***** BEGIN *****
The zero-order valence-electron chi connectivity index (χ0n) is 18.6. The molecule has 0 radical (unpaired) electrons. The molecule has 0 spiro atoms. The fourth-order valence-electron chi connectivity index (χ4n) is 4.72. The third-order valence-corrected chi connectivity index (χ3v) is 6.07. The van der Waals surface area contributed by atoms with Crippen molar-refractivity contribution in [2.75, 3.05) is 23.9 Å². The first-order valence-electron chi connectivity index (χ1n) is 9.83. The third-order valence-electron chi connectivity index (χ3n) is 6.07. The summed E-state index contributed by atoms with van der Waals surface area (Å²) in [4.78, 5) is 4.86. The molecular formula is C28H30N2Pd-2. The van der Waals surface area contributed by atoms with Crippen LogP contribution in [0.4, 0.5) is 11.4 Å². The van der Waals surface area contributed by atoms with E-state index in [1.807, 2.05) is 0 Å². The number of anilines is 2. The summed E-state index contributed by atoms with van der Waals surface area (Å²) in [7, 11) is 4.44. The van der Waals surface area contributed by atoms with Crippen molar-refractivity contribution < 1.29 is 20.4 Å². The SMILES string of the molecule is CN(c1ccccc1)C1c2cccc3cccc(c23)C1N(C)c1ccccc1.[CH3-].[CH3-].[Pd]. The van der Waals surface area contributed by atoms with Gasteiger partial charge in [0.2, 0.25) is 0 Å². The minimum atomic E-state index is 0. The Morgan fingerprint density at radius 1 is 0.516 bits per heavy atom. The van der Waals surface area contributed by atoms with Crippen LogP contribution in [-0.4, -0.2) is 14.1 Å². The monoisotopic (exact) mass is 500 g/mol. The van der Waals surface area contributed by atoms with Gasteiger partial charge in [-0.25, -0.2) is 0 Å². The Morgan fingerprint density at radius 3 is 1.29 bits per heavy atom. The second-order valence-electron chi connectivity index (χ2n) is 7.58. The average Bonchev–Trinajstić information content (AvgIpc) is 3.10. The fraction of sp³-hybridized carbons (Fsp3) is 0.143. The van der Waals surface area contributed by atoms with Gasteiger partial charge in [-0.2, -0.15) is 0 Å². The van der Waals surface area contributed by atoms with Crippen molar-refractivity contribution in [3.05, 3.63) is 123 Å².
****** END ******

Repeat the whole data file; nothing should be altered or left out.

The zero-order valence-electron chi connectivity index (χ0n) is 18.6. The molecule has 0 radical (unpaired) electrons. The molecule has 0 spiro atoms. The fourth-order valence-electron chi connectivity index (χ4n) is 4.72. The third-order valence-corrected chi connectivity index (χ3v) is 6.07. The van der Waals surface area contributed by atoms with Crippen molar-refractivity contribution in [2.75, 3.05) is 23.9 Å². The first-order valence-electron chi connectivity index (χ1n) is 9.83. The third-order valence-electron chi connectivity index (χ3n) is 6.07. The summed E-state index contributed by atoms with van der Waals surface area (Å²) in [4.78, 5) is 4.86. The molecular formula is C28H30N2Pd-2. The van der Waals surface area contributed by atoms with Crippen LogP contribution in [0.4, 0.5) is 11.4 Å². The van der Waals surface area contributed by atoms with E-state index in [1.807, 2.05) is 0 Å². The number of anilines is 2. The summed E-state index contributed by atoms with van der Waals surface area (Å²) in [7, 11) is 4.44. The van der Waals surface area contributed by atoms with Crippen molar-refractivity contribution < 1.29 is 20.4 Å². The SMILES string of the molecule is CN(c1ccccc1)C1c2cccc3cccc(c23)C1N(C)c1ccccc1.[CH3-].[CH3-].[Pd]. The van der Waals surface area contributed by atoms with Gasteiger partial charge in [0.2, 0.25) is 0 Å². The minimum atomic E-state index is 0. The Morgan fingerprint density at radius 1 is 0.516 bits per heavy atom. The van der Waals surface area contributed by atoms with Crippen LogP contribution in [-0.4, -0.2) is 14.1 Å². The monoisotopic (exact) mass is 500 g/mol. The van der Waals surface area contributed by atoms with Gasteiger partial charge in [-0.25, -0.2) is 0 Å². The Morgan fingerprint density at radius 3 is 1.29 bits per heavy atom. The second-order valence-electron chi connectivity index (χ2n) is 7.58. The average Bonchev–Trinajstić information content (AvgIpc) is 3.10. The fraction of sp³-hybridized carbons (Fsp3) is 0.143. The van der Waals surface area contributed by atoms with Gasteiger partial charge in [-0.2, -0.15) is 0 Å². The van der Waals surface area contributed by atoms with Crippen molar-refractivity contribution in [3.05, 3.63) is 123 Å².